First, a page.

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Shunskei Ugajin stands next to the hydrogen fuel cell behind his home in the Tokyo suburb of Urawa.

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Steve Chiotakis: You've probably heard about hydrogen fuel cells for the car. Well, how about for the home? For Americans, it might sound like a far-off reality. But in Japan, home fuel cells are gaining in popularity. From station KQED, Rob Schmitz reports from Tokyo.


Rob Schmitz: Ever since Shunskei Ugajin got a hydrogen fuel cell, he's been the most popular guy on his block. Neighbors come over just to gawk at it. It stands proudly behind his house in Urawa, outside Tokyo.

Ugajin shows off two steel boxes that look like refrigerators -- one at full size, the other the size of one you might see in a dorm room. Inside the small box, hydrogen is separated from his home's natural gas line. The fuel cell then operates like a battery, generating enough electricity to power the entire house. The heat given off in the process travels to the large box to heat the home and the home's water.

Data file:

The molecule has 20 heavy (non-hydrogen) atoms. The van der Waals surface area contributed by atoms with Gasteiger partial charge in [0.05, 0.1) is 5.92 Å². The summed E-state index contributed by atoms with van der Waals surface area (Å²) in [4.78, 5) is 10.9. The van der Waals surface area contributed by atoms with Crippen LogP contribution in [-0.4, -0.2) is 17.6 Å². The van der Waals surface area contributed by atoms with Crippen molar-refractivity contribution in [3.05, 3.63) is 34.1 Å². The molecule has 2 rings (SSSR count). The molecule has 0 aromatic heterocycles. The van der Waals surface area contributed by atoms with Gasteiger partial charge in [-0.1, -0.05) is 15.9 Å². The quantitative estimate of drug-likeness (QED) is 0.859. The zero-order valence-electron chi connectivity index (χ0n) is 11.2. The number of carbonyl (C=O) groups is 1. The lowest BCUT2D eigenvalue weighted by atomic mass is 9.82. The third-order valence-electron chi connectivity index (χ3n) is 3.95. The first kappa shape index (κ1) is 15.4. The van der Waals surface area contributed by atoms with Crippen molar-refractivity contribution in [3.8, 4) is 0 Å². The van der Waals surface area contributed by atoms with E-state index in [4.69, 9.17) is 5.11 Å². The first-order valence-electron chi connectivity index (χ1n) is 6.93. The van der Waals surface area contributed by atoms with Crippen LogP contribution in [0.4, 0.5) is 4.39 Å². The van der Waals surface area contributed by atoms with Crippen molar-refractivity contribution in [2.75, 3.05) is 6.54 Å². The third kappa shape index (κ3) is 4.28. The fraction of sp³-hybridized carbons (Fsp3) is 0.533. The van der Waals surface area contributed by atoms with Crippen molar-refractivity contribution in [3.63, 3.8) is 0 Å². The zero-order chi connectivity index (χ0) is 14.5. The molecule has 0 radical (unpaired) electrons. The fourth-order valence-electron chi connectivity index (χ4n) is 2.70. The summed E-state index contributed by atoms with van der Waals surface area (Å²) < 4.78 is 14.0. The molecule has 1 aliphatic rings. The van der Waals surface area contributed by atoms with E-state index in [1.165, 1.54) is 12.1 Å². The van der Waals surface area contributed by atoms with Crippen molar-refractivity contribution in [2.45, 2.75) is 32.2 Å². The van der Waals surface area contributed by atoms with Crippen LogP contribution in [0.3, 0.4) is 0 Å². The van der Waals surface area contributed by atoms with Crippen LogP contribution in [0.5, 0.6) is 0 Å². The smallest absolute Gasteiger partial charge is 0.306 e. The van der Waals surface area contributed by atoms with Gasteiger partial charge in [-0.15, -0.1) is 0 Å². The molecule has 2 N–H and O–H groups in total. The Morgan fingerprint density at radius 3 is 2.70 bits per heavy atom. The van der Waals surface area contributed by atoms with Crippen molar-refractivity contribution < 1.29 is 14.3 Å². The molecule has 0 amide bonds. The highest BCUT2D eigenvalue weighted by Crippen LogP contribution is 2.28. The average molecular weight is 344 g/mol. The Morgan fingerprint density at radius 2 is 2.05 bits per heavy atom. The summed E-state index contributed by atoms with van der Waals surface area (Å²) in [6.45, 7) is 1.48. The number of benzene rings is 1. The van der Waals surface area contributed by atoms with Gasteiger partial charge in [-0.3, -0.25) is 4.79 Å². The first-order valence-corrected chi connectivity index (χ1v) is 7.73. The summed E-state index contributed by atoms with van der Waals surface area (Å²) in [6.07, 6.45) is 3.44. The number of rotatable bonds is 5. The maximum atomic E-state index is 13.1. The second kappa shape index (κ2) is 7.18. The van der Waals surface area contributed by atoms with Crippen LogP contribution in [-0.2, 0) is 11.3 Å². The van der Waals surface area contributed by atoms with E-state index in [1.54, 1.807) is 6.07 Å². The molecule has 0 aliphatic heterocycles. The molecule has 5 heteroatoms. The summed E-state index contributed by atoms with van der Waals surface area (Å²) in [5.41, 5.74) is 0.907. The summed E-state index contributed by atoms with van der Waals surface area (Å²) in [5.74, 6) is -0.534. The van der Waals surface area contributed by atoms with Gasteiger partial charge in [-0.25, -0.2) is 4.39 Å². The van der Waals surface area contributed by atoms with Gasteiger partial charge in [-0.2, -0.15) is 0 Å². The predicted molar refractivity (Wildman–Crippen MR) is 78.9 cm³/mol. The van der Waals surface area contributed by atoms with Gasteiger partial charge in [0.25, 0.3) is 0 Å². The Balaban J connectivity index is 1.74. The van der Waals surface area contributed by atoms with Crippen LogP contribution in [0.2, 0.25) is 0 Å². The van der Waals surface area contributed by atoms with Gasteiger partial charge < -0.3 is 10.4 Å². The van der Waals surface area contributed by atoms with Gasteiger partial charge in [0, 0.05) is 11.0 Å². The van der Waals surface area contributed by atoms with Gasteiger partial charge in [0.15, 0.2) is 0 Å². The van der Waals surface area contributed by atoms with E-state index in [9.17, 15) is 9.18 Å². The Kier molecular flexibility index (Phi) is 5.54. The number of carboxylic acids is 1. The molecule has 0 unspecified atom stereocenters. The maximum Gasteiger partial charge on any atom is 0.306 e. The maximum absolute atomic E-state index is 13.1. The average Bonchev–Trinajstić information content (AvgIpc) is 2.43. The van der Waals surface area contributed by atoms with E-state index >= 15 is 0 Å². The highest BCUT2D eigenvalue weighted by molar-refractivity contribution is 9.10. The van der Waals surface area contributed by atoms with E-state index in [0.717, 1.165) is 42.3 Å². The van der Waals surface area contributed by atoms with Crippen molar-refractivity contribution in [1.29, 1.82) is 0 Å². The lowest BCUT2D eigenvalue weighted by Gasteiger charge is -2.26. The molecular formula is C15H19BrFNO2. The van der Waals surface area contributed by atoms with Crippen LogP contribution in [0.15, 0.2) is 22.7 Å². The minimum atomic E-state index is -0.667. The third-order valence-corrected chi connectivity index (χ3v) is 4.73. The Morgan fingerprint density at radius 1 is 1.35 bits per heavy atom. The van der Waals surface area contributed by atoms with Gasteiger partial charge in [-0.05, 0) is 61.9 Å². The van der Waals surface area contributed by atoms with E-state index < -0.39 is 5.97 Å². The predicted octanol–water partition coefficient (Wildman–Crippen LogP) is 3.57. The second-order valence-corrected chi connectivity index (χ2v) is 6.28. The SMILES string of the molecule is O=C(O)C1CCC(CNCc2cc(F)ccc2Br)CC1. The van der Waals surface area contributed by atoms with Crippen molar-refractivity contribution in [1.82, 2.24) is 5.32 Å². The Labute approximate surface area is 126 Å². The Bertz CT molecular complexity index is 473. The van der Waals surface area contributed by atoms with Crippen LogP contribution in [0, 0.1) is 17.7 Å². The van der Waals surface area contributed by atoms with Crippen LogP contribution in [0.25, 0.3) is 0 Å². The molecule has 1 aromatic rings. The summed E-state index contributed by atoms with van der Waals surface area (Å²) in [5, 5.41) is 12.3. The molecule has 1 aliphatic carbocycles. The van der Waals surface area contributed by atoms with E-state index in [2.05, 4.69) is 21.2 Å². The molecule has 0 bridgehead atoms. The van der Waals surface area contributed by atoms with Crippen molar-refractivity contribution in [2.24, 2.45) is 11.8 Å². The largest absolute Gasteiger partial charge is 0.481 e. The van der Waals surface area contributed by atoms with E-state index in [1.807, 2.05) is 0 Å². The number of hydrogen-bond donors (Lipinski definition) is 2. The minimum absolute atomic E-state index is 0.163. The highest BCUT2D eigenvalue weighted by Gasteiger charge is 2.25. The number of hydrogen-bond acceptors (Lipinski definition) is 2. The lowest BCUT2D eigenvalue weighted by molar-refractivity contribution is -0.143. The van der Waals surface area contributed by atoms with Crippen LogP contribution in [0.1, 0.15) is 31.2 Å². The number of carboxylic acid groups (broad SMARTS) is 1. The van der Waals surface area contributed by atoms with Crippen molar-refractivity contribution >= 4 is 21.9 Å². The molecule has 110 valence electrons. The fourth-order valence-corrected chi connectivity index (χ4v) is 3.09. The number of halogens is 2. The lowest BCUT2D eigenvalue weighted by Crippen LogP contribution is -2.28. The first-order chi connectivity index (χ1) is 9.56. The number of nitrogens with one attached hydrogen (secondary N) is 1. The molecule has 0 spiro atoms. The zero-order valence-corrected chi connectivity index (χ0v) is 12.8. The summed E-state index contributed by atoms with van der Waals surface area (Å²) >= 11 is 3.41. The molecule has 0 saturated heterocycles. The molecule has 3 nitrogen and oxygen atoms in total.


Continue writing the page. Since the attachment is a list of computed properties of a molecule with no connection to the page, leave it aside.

Inside, a display shows the carbon saved: a typical fuel cell cuts carbon dioxide emissions by a ton per year. That's around an eighth of what an average home produces.

What they won't save -- yet -- is money: Buying one will set you back about $30,000 U.S. But a government subsidy that covers half the bill has spurred several Japanese companies to start mass producing them.

At Panasonic's new fuel cell factory outside of Kyoto, special training computers instruct a row of 16 workers on how to build the cells. Analysts expect the price to drop to $5,000 a piece within five years.

Ikutoshi Matsumura, director of Japan's Fuel Cell Association, says by 2050, 1 in 4 homes in Japan will run on a fuel cell.

Ikutoshi Matsumura (voice of interpreter): Each of these fuel cells has more than a thousand parts that are manufactured by more than 200 companies. If our market expands like we foresee, that will be a significant contribution to the Japanese economy.

And that success is attracting worried observers from across the Pacific -- like Scott Samuelson, director of the California-based National Fuel Cell Research Center.

Scott Samuelson: And the United States market for residential fuel cells should be inspired by the success, but also very concerned by the success.

Samuelson says Japan is a decade ahead of the U.S. in the lucrative residential fuel cell market, but the U.S. has made strides in the industrial sector. What the U.S. needs, he says, is a strong commitment to develop the residential sector, but in this economy, he's not holding his breath.

In Tokyo, I'm Rob Schmitz for Marketplace.

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